Call for papers: NAREA Pre-Conference Research Workshop on Advances in the Economic Analysis of Food System Drivers and Effects

Request for Papers: ABSTRACT Deadline is February 16, 2018

The modern food system has important effects on consumers, the natural environment, and society more generally. At the same time, a wide range of policies, economic incentives and other factors influence the food system and determine its outcomes and impacts. The 2015 Institute of Medicine/National Research Council (IOM/NRC) report, A Framework for Assessing Effects of the Food System, outlines how such impacts can be evaluated but stops short of providing actual research results.

This pre-conference workshop seeks to highlight recent advances in the economic analysis of food systems in the U.S. as well as globally. We seek papers that address individual impacts and causes as well as papers that examine system-wide interactions within the food system, including production, distribution and consumption linkages.

Examples of the questions and issues we expect papers to examine include: the growing conflict over global land use around cities and what this means for food production capacity; the potential for urban agriculture to meet (some of) the food needs of cities; implications of climate change for the (shifting) optimal locations of individual establishments within the U.S. food distribution system; institutional innovations targeted at incentives that influence the amount of waste in the food system; the potential for public policy to mitigate the prevalence of “food deserts;” the changing food system as a complex, adaptive network; implications for energy use of moving towards a food diet that is more consistent with federal dietary guidelines; etc.

In addition to this singular focus on individual issues, we encourage papers and sessions that use holistic, boundary-spanning perspectives that examine the different components and issues as integral parts of an entire system. We also encourage papers that identify largely neglected policy gaps and future research needs.

Abstract Submission Guidelines

Authors wishing to have a paper considered must submit an extended abstract by Friday, February 16, 2018. Abstracts must be submitted online, where authors will be prompted to provide:

  • name, address, e-mail address and phone number of paper presenter or primary contact;
  • title of paper;
  • name and institutional affiliation of paper presenter and co-author(s);
  • 2-4 key words;
  • extended abstract: 1000 to 1500 words maximum;
  • references cited; and,
  • a very brief description of your session in 25 words or fewer (which we will use to advertise your session).

Abstracts that do not comply with these guidelines will be returned without review. Electronic acknowledgements of submissions will be sent to all submitters. Abstracts will be reviewed by the NAREA Pre-conference Workshop Selected Papers Committee in terms of the significance to the field, strength of methodology/design, and clarity of writing. Authors will be notified of the status of their abstract by March 13, 2018.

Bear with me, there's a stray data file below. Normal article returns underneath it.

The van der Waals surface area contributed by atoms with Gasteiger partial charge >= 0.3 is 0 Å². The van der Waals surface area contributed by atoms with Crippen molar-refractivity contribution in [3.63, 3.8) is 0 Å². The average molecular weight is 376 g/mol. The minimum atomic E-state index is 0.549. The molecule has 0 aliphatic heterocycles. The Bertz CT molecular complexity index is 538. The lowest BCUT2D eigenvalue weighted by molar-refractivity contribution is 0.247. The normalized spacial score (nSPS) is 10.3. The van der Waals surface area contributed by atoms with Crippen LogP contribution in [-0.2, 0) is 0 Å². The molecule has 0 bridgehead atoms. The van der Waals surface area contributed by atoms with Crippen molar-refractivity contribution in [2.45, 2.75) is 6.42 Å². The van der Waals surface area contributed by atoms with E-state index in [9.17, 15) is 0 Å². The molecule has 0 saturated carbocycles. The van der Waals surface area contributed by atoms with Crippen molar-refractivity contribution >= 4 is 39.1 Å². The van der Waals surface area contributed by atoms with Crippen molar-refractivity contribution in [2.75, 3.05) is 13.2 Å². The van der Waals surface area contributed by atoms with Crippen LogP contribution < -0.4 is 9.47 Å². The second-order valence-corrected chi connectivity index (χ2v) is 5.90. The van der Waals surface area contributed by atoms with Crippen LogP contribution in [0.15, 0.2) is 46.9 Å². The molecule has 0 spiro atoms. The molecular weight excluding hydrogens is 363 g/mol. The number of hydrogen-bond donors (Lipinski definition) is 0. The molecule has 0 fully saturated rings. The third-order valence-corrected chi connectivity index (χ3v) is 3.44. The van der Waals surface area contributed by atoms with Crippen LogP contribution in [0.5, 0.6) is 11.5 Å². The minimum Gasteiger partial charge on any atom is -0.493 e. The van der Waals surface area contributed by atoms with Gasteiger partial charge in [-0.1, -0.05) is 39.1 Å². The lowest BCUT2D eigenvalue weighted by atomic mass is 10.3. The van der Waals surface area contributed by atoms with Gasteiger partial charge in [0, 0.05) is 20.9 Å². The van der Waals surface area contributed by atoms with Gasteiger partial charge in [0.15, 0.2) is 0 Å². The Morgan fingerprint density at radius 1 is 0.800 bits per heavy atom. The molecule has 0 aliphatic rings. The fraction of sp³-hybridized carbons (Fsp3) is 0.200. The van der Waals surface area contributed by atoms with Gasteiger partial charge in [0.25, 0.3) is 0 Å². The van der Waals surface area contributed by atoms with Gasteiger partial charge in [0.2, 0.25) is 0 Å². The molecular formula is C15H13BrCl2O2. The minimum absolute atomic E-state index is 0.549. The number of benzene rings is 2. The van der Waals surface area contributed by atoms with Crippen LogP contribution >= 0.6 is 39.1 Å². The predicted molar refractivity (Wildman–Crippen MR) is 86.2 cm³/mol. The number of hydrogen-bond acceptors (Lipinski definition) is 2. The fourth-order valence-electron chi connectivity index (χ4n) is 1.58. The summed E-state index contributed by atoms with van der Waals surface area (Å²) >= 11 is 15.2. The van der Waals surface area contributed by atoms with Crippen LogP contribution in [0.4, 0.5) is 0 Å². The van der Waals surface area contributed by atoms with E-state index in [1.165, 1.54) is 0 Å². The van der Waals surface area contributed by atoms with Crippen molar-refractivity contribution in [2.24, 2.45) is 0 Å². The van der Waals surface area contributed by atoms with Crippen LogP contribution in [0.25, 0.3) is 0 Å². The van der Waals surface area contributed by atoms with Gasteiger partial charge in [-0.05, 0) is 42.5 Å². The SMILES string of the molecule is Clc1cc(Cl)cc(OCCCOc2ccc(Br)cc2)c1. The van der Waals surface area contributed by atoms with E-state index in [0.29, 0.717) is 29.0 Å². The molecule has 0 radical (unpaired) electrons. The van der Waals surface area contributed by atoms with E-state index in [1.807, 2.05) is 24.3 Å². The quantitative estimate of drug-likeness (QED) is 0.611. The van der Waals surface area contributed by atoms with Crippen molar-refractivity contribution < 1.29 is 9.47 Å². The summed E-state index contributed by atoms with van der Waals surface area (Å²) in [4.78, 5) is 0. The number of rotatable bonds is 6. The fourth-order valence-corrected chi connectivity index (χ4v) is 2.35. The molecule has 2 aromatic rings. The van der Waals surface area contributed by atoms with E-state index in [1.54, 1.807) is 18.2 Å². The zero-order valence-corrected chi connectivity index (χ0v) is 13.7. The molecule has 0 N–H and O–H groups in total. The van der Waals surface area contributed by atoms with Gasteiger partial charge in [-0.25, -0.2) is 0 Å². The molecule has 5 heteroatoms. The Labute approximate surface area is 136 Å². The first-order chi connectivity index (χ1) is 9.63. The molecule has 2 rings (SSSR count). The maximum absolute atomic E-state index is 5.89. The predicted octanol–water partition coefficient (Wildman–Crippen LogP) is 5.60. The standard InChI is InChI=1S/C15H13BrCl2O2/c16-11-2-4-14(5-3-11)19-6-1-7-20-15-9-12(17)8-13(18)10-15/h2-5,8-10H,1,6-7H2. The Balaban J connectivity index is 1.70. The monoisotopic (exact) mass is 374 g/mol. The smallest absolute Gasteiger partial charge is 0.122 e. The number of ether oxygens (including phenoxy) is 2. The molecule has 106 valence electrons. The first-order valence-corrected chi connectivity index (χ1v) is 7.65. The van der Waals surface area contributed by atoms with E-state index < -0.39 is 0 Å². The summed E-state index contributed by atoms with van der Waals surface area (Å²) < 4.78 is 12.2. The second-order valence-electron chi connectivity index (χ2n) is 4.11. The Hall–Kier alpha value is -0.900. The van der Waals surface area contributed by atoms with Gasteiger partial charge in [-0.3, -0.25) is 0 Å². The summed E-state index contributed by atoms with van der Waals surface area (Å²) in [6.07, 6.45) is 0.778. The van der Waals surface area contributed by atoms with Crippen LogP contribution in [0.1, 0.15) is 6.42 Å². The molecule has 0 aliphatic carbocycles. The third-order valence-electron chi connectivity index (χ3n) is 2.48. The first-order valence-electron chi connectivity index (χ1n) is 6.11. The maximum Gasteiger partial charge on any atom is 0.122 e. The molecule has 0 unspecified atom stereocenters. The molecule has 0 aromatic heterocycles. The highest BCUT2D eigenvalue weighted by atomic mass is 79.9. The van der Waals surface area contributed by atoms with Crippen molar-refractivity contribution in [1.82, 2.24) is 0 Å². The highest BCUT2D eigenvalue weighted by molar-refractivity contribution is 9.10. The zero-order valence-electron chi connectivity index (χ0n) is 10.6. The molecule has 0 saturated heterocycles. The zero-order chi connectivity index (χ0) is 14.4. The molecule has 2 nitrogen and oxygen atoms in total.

Selected paper presentations will be 20 minutes. Full papers must be received from notified authors by May 16, 2018, to be included in the workshop’s program. Papers presented at the workshop will be considered for expedited review and publication in a special 2018 issue of the Agricultural and Resource Economics Review (ARER); however final versions of the papers must be sent to ARER by July 31, 2018.

Thanks to a USDA/NIFA conference grant we will be able to provide a combination of travel support and honoraria on a limited basis. In addition, all paper processing fees will be covered for papers accepted into the journal.

For More Information

Further information concerning workshop registration and the final program will be provided in the spring issue of the NAREA Newsletter and on the NAREA website. For more information, please contact the NAREA Workshop Organizing Committee:

  • Stephan J. Goetz (, Penn State and NERCRD
  • Carolyn Dimitri (, New York University
  • Ted Jaenicke (, Penn State

Additional Workshop Details

This year’s NAREA conference features a lineup of leading experts in the field of food systems economics, starting with Timothy Richards (Arizona State University) who will be a featured speaker at the workshop. At the conference following the workshop, Joseph Price (Brigham Young University) and Kevin Volpp (University of Pennsylvania) will speak on behavioral economics and health/food consumption, while Marc Bellemare (University of Minnesota) and Pol Antras (Harvard University) will present on food supply chains in developing countries.

Workshop Objectives

The 2018 NAREA pre-conference workshop on Advances in the Economic Analysis of Food System Drivers and Effects will facilitate a discussion about the causes, potential interventions, and challenges of understanding the food system in the U.S. and globally. The food system is shaped by wide range of actors, each with diverse goals, and the decisions made in the food system impact the environment, human health, and society. The aforementioned IOM/NRC report, A Framework for Assessing Effects of the Food System, concludes (p.15), that to evaluate these impacts and find solutions to any adverse impacts or problems,